They started off as doctor and patient. But in the months and years to follow, they became and remain close friends. Vance Johnson, a former professional football player, and Dr. Mark Twardowski, a DO and KCU graduate, have now teamed up to deliver a message to future physicians about helping patients battling addiction.
As a former wide receiver with the Denver Broncos, Johnson is used to meeting people who seem in awe of his celebrity. But when he first met Dr. Twardowski at the height of his drug and alcohol addiction, Johnson says the doctor wasn’t interested in football.
“He pulled up a chair and started talking to me about Vance, about my life, my family,” Johnson recalls. “Not one time did he talk to me about sports.”
Both men recently visited KCU to speak to students, faculty and staff. They hope to offer advice to students who will eventually see and treat patients dealing with substance abuse and addiction.
“My word to you is be a physician, not a technician,” Twardowski said. “The stuff you can do to people is not near as important as the stuff you can do for people."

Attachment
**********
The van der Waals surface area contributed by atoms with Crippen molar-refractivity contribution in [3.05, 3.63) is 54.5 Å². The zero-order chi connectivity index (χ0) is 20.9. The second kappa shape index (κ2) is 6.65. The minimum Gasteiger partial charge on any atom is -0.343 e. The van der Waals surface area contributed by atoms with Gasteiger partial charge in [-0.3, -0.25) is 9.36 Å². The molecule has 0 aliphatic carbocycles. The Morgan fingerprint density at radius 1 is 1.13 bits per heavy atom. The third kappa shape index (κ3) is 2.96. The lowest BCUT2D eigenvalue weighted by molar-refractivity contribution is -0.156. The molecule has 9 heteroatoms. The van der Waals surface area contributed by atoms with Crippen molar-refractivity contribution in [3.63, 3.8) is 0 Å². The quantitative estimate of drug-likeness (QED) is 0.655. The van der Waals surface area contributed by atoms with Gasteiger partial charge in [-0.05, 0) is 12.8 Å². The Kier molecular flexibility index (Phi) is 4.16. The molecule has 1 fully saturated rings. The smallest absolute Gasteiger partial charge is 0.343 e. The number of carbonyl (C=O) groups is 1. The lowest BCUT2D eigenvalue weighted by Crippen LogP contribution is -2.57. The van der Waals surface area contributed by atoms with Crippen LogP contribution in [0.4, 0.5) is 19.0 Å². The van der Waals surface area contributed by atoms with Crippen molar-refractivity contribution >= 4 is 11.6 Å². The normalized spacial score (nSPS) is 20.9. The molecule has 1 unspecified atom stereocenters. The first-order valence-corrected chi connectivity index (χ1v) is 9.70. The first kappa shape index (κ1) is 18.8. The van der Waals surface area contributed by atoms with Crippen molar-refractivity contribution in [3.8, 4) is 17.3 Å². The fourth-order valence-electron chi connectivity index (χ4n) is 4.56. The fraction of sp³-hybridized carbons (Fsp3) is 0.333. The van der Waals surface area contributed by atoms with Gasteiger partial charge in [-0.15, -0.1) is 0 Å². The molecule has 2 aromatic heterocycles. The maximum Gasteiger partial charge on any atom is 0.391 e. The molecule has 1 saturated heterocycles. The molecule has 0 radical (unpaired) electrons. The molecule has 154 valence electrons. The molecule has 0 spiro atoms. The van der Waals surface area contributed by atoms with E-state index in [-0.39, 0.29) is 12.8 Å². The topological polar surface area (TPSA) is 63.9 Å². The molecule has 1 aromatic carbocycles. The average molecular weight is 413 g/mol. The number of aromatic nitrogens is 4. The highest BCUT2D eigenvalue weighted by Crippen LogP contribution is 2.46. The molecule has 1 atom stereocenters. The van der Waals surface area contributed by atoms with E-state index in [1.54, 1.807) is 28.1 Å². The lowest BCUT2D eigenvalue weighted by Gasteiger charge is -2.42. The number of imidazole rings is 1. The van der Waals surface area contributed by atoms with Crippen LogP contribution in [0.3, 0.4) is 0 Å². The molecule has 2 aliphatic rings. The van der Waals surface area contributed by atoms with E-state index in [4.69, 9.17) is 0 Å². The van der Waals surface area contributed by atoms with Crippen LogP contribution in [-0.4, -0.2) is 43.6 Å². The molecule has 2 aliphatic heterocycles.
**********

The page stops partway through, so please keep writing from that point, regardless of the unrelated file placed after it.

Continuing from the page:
Standing in front of students at both the Kansas City and Joplin campuses, Johnson retold details of how his problems with drugs and alcohol took hold of him during his professional football career. He would show up for games still drunk, “hoping like hell I would sober up by halftime.”
Johnson’s career ended. His fame and fortune would soon disappear. His life nearly ended because of drugs and alcohol. Johnson was eventually hospitalized due to injuries and illness stemming from alcohol abuse.
Twardowski recalls their first meeting.
“He was a guy who was struggling like so many people, but he still has this inner twinkle in his eye as somebody who has tremendous inner strength,” he said. Twardowski told students his goal was to help Johnson tap into that inner strength and get on the road to recovery.
Today, Johnson says he has been sober for more than four years. He travels the country speaking to groups about his experience and offering hope to the struggling addict and their families. In October, he spoke at the 2017 Annual Clinical Assembly of Osteopathic Surgeons conference where he reunited with Dr. Twardowski.
At KCU, Twardowski encouraged students to get to know their patients.
“You can’t just treat a symptom. You can’t just treat a small part of your patient,” he said. “The physician part of being a doctor is the ability to look at somebody and see the inner strength, to see the person who’s there.”